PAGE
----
Today, we learned two names, the names of a pair of murderers, who will dominate headlines and conversation on social media.
Eddie Ratcliffe and Scarlett Jenkinson were sentenced today at Manchester crown court to at least 20 and 22 years in jail respectively.
They deserve to be named and shamed for what they did.
Ratcliffe and Jenkinson, previously named only as Girl X and Boy Y, murdered Brianna Ghey.
The 16-year-old transgender girl was stabbed with a hunting knife 28 times in her head, neck, chest and back after being lured to a park on February 11 2023 in Culcheth Linear Park, Warrington.
Reading details of the case as it went through trial made me feel sick. These teens planned her killing in meticulous detail and targeted the vulnerable teen.
So it’s only right that they have had their anonymity lifted, and everyone can know who they are.
These brutal teens should not be afforded the protection that comes with anonymity after the heinous crime they committed.
Those against naming the pair – and others under 18 – protest that they’re children. But it’s about time that we recognise children can be monsters too.
In December, the judge – Mrs Justice Yip – said she would lift the killers’ anonymity order due to ‘a strong public interest in the full and unrestricted reporting of what is plainly an exceptional case.’
In fact, I want this case to spark two major changes that put victims like Brianna Ghey first.
Criminals like this should never be given new identities unless there is a truly credible threat to their life – as a matter of course they should be named and not granted anonymity if and when they are released.
Secondly, I think that all child criminals should be named, no matter their age.
As it stands, children and young people charged with crimes are usually granted a court order preventing their identity being published until they reach 18.
If there is a pressing social need where the public interest outweighs the interest of the child, this would be considered an exceptional circumstance – this usually only happens in high profile cases such as the case with Jon Venables and Robert Thompson, who were named before being controversially released with new identities.
But I believe that the public interest will always outweigh the interest of a child or young person who has committed a vile crime like this.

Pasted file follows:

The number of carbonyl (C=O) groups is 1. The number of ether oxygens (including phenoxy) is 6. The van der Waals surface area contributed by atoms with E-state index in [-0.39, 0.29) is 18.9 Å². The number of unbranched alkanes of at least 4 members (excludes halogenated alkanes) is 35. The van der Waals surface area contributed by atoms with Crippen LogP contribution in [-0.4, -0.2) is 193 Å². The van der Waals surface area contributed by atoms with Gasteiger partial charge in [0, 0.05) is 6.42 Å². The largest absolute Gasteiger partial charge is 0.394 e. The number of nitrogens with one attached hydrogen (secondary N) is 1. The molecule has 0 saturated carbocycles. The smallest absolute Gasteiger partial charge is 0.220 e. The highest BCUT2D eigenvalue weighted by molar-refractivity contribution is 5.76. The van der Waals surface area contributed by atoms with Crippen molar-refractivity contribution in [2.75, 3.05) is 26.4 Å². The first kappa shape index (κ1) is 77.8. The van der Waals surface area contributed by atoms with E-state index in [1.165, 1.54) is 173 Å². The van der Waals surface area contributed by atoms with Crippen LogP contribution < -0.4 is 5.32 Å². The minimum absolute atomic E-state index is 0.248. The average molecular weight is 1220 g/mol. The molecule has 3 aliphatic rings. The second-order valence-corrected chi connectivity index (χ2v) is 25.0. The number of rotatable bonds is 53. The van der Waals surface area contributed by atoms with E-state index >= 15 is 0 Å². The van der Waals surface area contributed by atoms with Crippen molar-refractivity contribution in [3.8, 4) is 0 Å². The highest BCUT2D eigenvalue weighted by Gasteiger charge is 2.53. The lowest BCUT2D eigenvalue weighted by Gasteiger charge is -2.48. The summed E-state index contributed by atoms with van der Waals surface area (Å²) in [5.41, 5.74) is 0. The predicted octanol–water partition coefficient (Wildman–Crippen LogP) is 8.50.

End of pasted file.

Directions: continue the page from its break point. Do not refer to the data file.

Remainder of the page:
When we make the decision to name criminals like these, we are not only looking for justice for the victim, but to deter other potential killers from repeating the crime.
I think knowing they will be named can only add to that deterrent factor.
I don’t deny that revealing the names of the two who murdered Brianna Ghey is going to make their potential rehabilitation that much more difficult.
In the short term, I know, they may require additional protection and support behind bars as they become targets of those seeking vengeance.
It will also likely bring consequences and possible fury towards their families who committed no crime, but will forever be associated with the acts of their children.
I can only hope that those considering expressing anger towards the killers’ families heed the brave words of Brianna Ghey’s incredible mother, Esther, who said that we must show the perpetrator’s families ‘empathy and compassion’ for their families as ‘they too have lost a child’ and ‘must live the rest of their lives knowing what their child has done.’
Once you identify a child in this day and age, the newspaper articles will be available on the internet for life, and I know there are some who have concerns that naming Ratcliffe and Jenkinson could add to the media circus.
But, with their identities already widely circulating on social media even during the trial, I believe it is better that they are named by a judge, in the context of deterring others, not in the context of chasing shock value on TikTok or Twitter.
And we have to think about the impact revealing their identities will have on the general public.
Knowing who committed the crime, their behaviour and background could enable us to better learn the lessons of Brianna’s tragic death, to look out for warning signs, and to ensure that no other families will suffer like Brianna’s has.
It may shock parents, guardians and schools into paying closer attention to their children and taking further disciplinary measures for those who may show signs of trouble.
Jon Venables has maintained his new identity despite the fact that he has proven time and time again to still be a threat to the public, being continually recalled to prison for a string of offences, including having indecent images of children.
It’s time that we made anonymity for child criminals, especially those who carried out the kind of senseless attack that Ratcliffe and Jenkinson did, the exception, and not the rule.
The public interest is served by as many people as possible being armed with the kind of knowledge that can hopefully prevent more children dying.
Brianna Ghey deserves justice, and it will be a long, hard, and potentially impossible journey for her family to feel like it has fully been done.
But by naming her killers, the first small step on that road was taken.
Share your views in the comments below.